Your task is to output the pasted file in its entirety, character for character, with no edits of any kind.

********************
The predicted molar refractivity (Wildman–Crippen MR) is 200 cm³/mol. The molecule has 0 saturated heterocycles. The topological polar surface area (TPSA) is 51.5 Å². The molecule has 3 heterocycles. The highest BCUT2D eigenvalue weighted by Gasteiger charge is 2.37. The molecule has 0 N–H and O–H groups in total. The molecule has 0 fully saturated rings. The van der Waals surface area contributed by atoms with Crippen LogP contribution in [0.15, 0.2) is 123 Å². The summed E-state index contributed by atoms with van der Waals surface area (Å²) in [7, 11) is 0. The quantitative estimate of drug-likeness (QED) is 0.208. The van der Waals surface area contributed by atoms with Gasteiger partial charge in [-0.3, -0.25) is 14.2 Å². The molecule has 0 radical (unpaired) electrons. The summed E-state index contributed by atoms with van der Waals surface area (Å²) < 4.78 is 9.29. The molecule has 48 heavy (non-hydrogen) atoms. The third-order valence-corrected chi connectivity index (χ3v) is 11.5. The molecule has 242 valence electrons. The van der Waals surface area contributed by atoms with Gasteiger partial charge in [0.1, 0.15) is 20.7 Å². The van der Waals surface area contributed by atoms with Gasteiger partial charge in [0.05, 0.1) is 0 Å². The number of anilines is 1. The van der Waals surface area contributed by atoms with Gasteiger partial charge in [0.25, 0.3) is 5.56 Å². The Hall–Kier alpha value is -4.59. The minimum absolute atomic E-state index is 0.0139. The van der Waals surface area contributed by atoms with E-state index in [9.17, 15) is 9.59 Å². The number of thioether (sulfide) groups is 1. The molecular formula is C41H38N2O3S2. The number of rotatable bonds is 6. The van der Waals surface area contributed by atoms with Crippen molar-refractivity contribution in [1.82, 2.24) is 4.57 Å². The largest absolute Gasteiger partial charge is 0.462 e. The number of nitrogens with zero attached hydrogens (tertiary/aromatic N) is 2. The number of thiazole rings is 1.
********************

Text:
The predicted molar refractivity (Wildman–Crippen MR) is 200 cm³/mol. The molecule has 0 saturated heterocycles. The topological polar surface area (TPSA) is 51.5 Å². The molecule has 3 heterocycles. The highest BCUT2D eigenvalue weighted by Gasteiger charge is 2.37. The molecule has 0 N–H and O–H groups in total. The molecule has 0 fully saturated rings. The van der Waals surface area contributed by atoms with Crippen LogP contribution in [0.15, 0.2) is 123 Å². The summed E-state index contributed by atoms with van der Waals surface area (Å²) in [7, 11) is 0. The quantitative estimate of drug-likeness (QED) is 0.208. The van der Waals surface area contributed by atoms with Gasteiger partial charge in [-0.3, -0.25) is 14.2 Å². The molecule has 0 radical (unpaired) electrons. The summed E-state index contributed by atoms with van der Waals surface area (Å²) < 4.78 is 9.29. The molecule has 48 heavy (non-hydrogen) atoms. The third-order valence-corrected chi connectivity index (χ3v) is 11.5. The molecule has 242 valence electrons. The van der Waals surface area contributed by atoms with Gasteiger partial charge in [0.1, 0.15) is 20.7 Å². The van der Waals surface area contributed by atoms with Gasteiger partial charge in [0.05, 0.1) is 0 Å². The number of anilines is 1. The van der Waals surface area contributed by atoms with Gasteiger partial charge in [0.25, 0.3) is 5.56 Å². The Hall–Kier alpha value is -4.59. The minimum absolute atomic E-state index is 0.0139. The van der Waals surface area contributed by atoms with E-state index in [9.17, 15) is 9.59 Å². The number of thioether (sulfide) groups is 1. The molecular formula is C41H38N2O3S2. The number of rotatable bonds is 6. The van der Waals surface area contributed by atoms with Crippen molar-refractivity contribution in [1.82, 2.24) is 4.57 Å². The largest absolute Gasteiger partial charge is 0.462 e. The number of nitrogens with zero attached hydrogens (tertiary/aromatic N) is 2. The number of thiazole rings is 1.